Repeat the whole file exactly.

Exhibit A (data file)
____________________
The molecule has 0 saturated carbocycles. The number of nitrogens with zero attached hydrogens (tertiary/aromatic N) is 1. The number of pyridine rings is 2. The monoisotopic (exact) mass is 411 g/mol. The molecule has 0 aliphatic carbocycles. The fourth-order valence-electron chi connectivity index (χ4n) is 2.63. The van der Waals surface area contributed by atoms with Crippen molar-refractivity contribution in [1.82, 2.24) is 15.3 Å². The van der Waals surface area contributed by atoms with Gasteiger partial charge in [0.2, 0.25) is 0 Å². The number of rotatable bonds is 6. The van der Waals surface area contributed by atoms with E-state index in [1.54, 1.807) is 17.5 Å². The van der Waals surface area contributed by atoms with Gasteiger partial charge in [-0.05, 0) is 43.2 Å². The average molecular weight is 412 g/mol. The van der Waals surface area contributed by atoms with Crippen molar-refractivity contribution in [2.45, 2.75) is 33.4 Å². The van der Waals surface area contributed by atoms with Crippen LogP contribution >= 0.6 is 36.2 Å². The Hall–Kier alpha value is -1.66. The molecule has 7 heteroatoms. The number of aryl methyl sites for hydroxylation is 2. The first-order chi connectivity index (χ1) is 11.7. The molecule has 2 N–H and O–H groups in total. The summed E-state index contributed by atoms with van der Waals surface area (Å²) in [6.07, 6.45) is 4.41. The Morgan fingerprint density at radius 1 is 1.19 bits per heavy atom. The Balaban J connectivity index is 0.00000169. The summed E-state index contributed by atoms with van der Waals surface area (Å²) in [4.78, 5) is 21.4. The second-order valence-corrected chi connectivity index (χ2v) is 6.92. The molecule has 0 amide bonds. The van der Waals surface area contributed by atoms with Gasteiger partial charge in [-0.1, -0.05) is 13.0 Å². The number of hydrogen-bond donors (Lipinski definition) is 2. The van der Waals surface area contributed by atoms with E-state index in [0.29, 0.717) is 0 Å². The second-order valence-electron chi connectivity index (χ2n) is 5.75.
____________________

The molecule has 0 saturated carbocycles. The number of nitrogens with zero attached hydrogens (tertiary/aromatic N) is 1. The number of pyridine rings is 2. The monoisotopic (exact) mass is 411 g/mol. The molecule has 0 aliphatic carbocycles. The fourth-order valence-electron chi connectivity index (χ4n) is 2.63. The van der Waals surface area contributed by atoms with Crippen molar-refractivity contribution in [1.82, 2.24) is 15.3 Å². The van der Waals surface area contributed by atoms with Gasteiger partial charge in [0.2, 0.25) is 0 Å². The number of rotatable bonds is 6. The van der Waals surface area contributed by atoms with E-state index in [1.54, 1.807) is 17.5 Å². The van der Waals surface area contributed by atoms with Gasteiger partial charge in [-0.05, 0) is 43.2 Å². The average molecular weight is 412 g/mol. The van der Waals surface area contributed by atoms with Crippen molar-refractivity contribution in [2.45, 2.75) is 33.4 Å². The van der Waals surface area contributed by atoms with Crippen LogP contribution >= 0.6 is 36.2 Å². The Hall–Kier alpha value is -1.66. The molecule has 7 heteroatoms. The number of aryl methyl sites for hydroxylation is 2. The first-order chi connectivity index (χ1) is 11.7. The molecule has 2 N–H and O–H groups in total. The summed E-state index contributed by atoms with van der Waals surface area (Å²) in [6.07, 6.45) is 4.41. The Morgan fingerprint density at radius 1 is 1.19 bits per heavy atom. The Balaban J connectivity index is 0.00000169. The summed E-state index contributed by atoms with van der Waals surface area (Å²) in [4.78, 5) is 21.4. The second-order valence-corrected chi connectivity index (χ2v) is 6.92. The molecule has 0 amide bonds. The van der Waals surface area contributed by atoms with Gasteiger partial charge in [-0.1, -0.05) is 13.0 Å². The number of hydrogen-bond donors (Lipinski definition) is 2. The van der Waals surface area contributed by atoms with E-state index in [0.29, 0.717) is 0 Å². The second-order valence-electron chi connectivity index (χ2n) is 5.75.